Learning From 10 Years Of Cover Cropping In Kent

Ten years ago Alan Clifton-Holt took the decision to use cover crops to address a multitude of issues across his Kent
rotation. Today, with a decade’s experience behind him, he shares what he has learned with the Direct Driller farming audience. As he says, he has a far better idea of what cover crops can do and how to make the most of them.

Alan Clifton-Holt says that the main value of cover crops on the Kentish land they farm is in developing a soil structure into which he can drill spring crops sensibly, and at the same time providing extra nutrients for the next crop. Parts of the land, especially on Romney Marsh, are under high pressure from blackgrass, and in the mid-2000s he can recall that some of the fields became almost unfarmable, with blackgrass reducing wheat yields to only 5 t/ha.

“We haven’t completely conquered this challenge yet, but we are getting on top of it, having taken some big decisions, these include reducing cultivation passes and depth, incorporating grass leys, spraying off badly infested crops and spring cropping.”

Blackgrass control and spring cropping

Spring cropping remains integral to current control tactics, with a double spring crop break within a six-year rotation that also includes two winter wheats, winter barley and oilseed rape. Surprisingly perhaps, spring barley is not a favoured option. It was found wanting in the whole rotation system being developed. Spring oats and spring beans are now the mainstay spring sown crops, with chickpeas being trialled as an alternative, and cover crops grown ahead of all the plantings.

“With spring crops there are three over-wintering options,” Mr Clifton Holt says. “The first is to leave the ground as a stubble, the second to cultivate it, and the third option is to plant something that can be drilled into. We took the view that the latter option had to be the best way, and it’s working well for us.”

Any cultivations the ground requires are carried out immediately after harvesting each autumn and the cover crop drilled as soon as possible after that. The aim is August, but it can be as late as late September, depending on weather and workloads, he admits.

Over the past three seasons the species mix and agronomy of the covers has been fine-tuned with the help of the latest research and on-farm trials overseen by Agrii agronomist Neil Harper. Drilling large 0.3ha plots of individual species and mixes have been very helpful in providing the best insights here. Their current mix is based on rye, phacelia and linseed. He prefers rye to oats because it’s more prostrate. “Oats can be a bit floppy and hold more water, making the field wetter when you come to drill it.” He says Phacelia is a great plant and that everyone should be growing it. Linseed is another plant that does a really good job of soil structuring and soil improvement if you handle it right.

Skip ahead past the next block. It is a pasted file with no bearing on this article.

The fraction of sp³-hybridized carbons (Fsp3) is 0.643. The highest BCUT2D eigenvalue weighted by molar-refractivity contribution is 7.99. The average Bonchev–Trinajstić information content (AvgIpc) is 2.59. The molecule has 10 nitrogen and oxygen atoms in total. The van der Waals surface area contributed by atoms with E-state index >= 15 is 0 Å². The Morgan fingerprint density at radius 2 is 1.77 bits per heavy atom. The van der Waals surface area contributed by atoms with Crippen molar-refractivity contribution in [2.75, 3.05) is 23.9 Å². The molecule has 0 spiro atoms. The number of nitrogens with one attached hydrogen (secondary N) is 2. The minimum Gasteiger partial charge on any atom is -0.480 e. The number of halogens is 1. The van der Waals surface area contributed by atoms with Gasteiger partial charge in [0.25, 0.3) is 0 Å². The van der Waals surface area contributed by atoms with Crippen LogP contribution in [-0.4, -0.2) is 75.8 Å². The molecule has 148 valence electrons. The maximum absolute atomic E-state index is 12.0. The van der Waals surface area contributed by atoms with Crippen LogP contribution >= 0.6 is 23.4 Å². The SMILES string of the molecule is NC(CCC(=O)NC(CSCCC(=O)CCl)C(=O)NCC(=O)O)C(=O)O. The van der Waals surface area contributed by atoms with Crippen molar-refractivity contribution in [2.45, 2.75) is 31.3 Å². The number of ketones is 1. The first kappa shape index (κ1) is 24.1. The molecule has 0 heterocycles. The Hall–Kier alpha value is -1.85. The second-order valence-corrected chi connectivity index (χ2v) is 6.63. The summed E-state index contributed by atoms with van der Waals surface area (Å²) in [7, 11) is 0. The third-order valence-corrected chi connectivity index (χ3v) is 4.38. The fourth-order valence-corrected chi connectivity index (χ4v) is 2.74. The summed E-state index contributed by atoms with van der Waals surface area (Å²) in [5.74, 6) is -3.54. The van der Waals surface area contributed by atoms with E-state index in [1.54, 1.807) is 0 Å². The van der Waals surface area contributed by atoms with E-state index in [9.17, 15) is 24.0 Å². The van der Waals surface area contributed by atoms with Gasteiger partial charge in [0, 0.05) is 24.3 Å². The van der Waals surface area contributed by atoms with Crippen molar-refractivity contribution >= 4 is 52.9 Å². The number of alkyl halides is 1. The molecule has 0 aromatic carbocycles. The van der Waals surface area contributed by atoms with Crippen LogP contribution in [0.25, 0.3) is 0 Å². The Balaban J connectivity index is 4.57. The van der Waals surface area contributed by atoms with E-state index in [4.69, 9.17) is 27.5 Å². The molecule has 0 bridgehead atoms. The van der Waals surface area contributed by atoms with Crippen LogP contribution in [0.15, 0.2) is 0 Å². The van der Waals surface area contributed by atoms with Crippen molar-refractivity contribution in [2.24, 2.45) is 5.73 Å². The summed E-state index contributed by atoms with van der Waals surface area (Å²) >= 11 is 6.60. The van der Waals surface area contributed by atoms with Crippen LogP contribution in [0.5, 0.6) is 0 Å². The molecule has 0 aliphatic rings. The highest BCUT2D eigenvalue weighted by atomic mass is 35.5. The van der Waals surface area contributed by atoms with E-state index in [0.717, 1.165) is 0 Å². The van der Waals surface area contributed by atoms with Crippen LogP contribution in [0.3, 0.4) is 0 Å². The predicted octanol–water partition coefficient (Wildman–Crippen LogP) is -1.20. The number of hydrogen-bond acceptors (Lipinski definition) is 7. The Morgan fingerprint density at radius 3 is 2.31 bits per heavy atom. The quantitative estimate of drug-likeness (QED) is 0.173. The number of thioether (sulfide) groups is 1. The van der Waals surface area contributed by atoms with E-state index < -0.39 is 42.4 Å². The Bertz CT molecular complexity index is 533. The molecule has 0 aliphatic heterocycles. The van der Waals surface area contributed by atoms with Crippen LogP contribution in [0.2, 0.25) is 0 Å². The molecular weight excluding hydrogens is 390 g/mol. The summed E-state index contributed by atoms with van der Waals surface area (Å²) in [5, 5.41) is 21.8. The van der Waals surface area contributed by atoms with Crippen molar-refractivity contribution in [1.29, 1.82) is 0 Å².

Following recent trialling with Agrii, the base mix is being tweaked to include a vetch, and buckwheat is also being explored to see whether its phosphate mining ability will help – especially at current prices. Alan says “I was initially reluctant to include vetch, but Neil showed me good evidence there wasn’t any carryover from nematodes or pests that will affect our pulse crops. One of the reasons we took him on four years ago was to access to this sort of well researched support. So, we’ve chosen to run with it.”

Not convinced about sheep grazing in Jan-Feb

Overwinter management differs depending on the following spring crop. For the past two seasons, the cover crops ahead of spring oats have been grazed into January and February with a flying flock of sheep, before being sprayed off with glyphosate predrilling. Mr Clifton-Holt is in two minds about the value of the sheep here. “The head is telling us it’s the right thing to do, but we’re not yet totally convinced,” he admits. “We’re seeing some surface compaction following the sheep grazing – it’s not that they’re being left on the ground too long, but more about soil type. A high silt content means it can cap badly if put under pressure when it’s wet. In which case we’ve found spring cereal yields suffer where we direct drill rather than cultivating.”

Some farmers, he thinks, might argue the capping is because of the cover crop, but he’s convinced the crop is doing the right thing for their soils and is holding nutrients. They try to be flexible with what they do to make the system work. As a result, a light spring tine cultivation now routinely precedes spring oat drilling with a Vaderstad Rapid to remove any shallow compaction. This has improved spring oat performance in the past two seasons. He says “We don’t charge a huge amount for the grazing and while we do get organic matter back through the sheep dung it comes with the headache of compaction, so we’re still in two minds here.

Without the sheep grazing, covers before the spring beans are typically sprayed-off with glyphosate around Christmas to reduce the vegetation. With a surprising amount of re-growth in the base and blackgrass, they are usually sprayed again a week before direct drilling with the farm’s Amazone Cayena. Yields of the spring beans have definitely increased since using the cover crop, and in 2021 they did 5-5.5t/ha and they’re certainly more stable. “We don’t have the variability we used to have. I wouldn’t grow beans without them now.”

They have only ever grown spring oats after covers, so don’t know how much they contribute to performance, but he is happy with the 7-7.5t/ha they deliver and, as they’re on a contract at a decent price, the numbers add up.